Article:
ERDs are helpful tools for visualising and structuring your data more efficiently. They allow you to map relationships between concepts and ultimately construct a relational database. The following is an ERD of the database used in this lesson:

Articles Database

Or you can view the interactive version of the ERD.

Relationships between entities and their attributes are represented by lines linking them together. For example, the line linking journals and publishers is interpreted as follows: The ‘journals’ entity is related to the ‘publishers’ entity through the attributes ‘PublisherId’ and ‘id’ respectively.

Conceptually, we know that a journal has only one publisher but a publisher can publish many journals. This is known as a one-to-many relationship. In modeling relationships, we usually assign a unique identifier to the ‘one’ side of the relationship and use that same identifier to refer to that entity on the ‘many’ side. In ‘publishers’ table, the ‘id’ attribute is that unique identifier. We use that same identifier in the ‘journals’ table to refer to an individual publisher. That way, there is an unambiguous way for us to distinguish which journals are associated with which publisher in a way that keeps the integrity of the data (see the Normalisation section below).

More Terminology

The degree of relationship between entities is known as their ‘cardinality’. Using the journals-publishers example, the ‘publishers’ table contains a primary key (PK) called ‘id’. When the PK is used to create a connection between the original table and a different table, it is called a foreign key (FK) in the other table. To follow the example, we see a field in the ‘journal’ table called PublisherID that contains the values from the ‘id’ field in the ‘publisher’ table, connecting the two tables.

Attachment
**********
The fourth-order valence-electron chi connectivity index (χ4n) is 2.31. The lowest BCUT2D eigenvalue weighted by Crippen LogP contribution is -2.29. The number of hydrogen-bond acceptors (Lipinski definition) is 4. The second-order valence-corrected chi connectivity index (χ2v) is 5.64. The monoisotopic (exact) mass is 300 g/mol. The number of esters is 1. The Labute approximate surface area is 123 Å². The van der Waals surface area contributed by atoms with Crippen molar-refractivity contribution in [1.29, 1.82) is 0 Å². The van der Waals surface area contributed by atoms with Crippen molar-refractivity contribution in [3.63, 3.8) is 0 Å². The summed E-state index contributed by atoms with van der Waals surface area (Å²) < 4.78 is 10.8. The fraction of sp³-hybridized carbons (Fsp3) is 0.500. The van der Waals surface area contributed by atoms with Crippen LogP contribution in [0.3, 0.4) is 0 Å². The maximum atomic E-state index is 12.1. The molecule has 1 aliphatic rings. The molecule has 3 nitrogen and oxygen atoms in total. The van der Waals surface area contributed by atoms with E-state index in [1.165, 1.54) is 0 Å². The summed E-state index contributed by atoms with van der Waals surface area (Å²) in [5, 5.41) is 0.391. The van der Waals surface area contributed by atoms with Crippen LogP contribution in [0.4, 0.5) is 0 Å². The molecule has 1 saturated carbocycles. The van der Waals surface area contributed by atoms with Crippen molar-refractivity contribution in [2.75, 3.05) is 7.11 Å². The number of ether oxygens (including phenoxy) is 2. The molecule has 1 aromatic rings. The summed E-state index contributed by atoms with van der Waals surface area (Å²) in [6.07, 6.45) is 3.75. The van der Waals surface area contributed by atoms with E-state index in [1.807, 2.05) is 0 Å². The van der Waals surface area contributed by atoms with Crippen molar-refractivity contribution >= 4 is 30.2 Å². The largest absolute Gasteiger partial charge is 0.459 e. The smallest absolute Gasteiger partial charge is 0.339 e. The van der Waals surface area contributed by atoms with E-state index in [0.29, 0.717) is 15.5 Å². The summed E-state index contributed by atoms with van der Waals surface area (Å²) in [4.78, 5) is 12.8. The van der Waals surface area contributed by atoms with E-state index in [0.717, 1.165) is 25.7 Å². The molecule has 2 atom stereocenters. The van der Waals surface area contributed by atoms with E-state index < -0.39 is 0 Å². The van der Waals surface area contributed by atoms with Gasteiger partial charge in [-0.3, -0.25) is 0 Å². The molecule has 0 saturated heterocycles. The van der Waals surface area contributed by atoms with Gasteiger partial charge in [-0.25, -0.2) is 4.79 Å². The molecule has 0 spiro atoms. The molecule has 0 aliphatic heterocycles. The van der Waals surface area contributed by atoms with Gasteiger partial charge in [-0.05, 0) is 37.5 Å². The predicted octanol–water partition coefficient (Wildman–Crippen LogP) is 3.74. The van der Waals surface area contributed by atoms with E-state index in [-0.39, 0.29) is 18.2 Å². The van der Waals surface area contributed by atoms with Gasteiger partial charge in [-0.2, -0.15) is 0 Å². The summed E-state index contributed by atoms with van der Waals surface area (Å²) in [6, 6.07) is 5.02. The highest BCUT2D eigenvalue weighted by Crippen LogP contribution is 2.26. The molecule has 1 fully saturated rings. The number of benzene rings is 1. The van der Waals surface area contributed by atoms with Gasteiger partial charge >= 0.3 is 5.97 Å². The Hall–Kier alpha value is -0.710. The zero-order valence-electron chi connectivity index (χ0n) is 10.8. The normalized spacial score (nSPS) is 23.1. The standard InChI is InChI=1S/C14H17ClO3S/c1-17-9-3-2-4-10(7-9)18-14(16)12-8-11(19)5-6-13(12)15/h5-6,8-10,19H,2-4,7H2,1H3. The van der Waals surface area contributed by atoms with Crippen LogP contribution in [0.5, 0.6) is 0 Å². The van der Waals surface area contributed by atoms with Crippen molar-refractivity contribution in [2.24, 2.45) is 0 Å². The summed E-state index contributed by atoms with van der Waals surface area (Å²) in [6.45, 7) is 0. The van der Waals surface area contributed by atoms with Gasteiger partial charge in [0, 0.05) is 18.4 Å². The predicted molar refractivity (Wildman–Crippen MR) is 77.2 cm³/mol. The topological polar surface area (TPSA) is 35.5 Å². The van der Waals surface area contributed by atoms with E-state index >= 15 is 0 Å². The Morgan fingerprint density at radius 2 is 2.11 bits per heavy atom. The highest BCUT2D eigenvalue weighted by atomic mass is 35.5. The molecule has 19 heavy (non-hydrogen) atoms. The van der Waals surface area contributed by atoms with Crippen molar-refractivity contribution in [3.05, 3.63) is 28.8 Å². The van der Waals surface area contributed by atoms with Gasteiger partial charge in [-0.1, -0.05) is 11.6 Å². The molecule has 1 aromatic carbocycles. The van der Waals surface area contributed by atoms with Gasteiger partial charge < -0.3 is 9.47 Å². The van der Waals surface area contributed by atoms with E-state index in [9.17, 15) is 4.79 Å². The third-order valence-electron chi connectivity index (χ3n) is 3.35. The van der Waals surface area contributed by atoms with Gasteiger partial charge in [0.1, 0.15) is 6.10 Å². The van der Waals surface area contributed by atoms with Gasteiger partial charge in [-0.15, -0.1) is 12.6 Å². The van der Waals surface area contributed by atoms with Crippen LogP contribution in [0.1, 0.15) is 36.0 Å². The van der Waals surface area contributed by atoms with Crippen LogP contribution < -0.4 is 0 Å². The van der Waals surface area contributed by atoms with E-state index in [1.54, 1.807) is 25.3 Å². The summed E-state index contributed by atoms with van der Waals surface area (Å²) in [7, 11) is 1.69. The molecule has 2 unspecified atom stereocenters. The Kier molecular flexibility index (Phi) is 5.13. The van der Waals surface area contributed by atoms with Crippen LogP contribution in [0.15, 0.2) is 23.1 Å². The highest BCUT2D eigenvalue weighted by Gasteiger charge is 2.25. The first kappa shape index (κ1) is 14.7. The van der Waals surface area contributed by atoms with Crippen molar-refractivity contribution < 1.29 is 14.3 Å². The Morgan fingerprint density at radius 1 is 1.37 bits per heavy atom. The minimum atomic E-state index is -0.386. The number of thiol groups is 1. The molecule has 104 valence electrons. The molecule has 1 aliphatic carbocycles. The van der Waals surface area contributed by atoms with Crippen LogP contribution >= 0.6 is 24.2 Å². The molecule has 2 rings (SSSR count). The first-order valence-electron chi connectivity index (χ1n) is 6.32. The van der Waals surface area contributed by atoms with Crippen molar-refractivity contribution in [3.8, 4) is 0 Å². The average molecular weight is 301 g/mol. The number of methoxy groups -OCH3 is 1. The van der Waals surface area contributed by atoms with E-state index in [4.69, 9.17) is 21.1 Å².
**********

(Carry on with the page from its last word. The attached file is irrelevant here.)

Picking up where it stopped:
There are 4 main types of relationships between tables:

  • One to One - each item in the first table has exactly one match in the second table.
  • One to Many - each item in the first table is related to many items in the second table, sometimes represented as 1 to * or 1 to ∞
  • Many to One - many items in the first table is related to one item in the second table.
  • Many to Many - many items in the first table are related to many items in the second table.

In our previous example of the ‘PublisherID’ field in the ‘journals’ table, the ‘publisher’ table has a one to many relationship with the journals table. This is because one publisher may publish many journals, so it will appear multiple times in that field.

A key attribute is often included when designing databases to facilitate joins.


ERDs are helpful in normalising your data which is a process that can be used to create tables and establish relationships between those tables with the goal of eliminating redundancy and inconsistencies in the data.

In the example ERD above, creating a separate table for publishers and linking to it from the journals table via PK and FK identifiers allows us to normalise the data and avoid inconsistencies. If we used one table, we could introduce publisher name errors such as misspellings or alternate names as demonstrated below.

Introducing inconsistencies and normalising data

There are a number of normal forms in the normalisation process that can help you reduce redundancy in database tables. Study Tonight features tutorials where you can learn more about them.

Identifying remaining inconsistencies in the ERD

Are there other tables and relationships you can create to further normalise the data and avoid inconsistencies?

For this exercise, you can either use pencil/pen and paper to draw new tables and relationships or use to modify the ERD above.

  1. An ‘authors’ table can be created with a many-to-many relationship with the ‘articles’ table and an associative entity or bridge table between them.
  2. A ‘subjects’ table can be created with a many-to-many relationship with the ‘articles’ table and a bridge table between them. Can you spot anything else?

Additional database design tutorials to consult from Lucidchart:

Key Points

  • Database design is helpful for creating more efficient databases.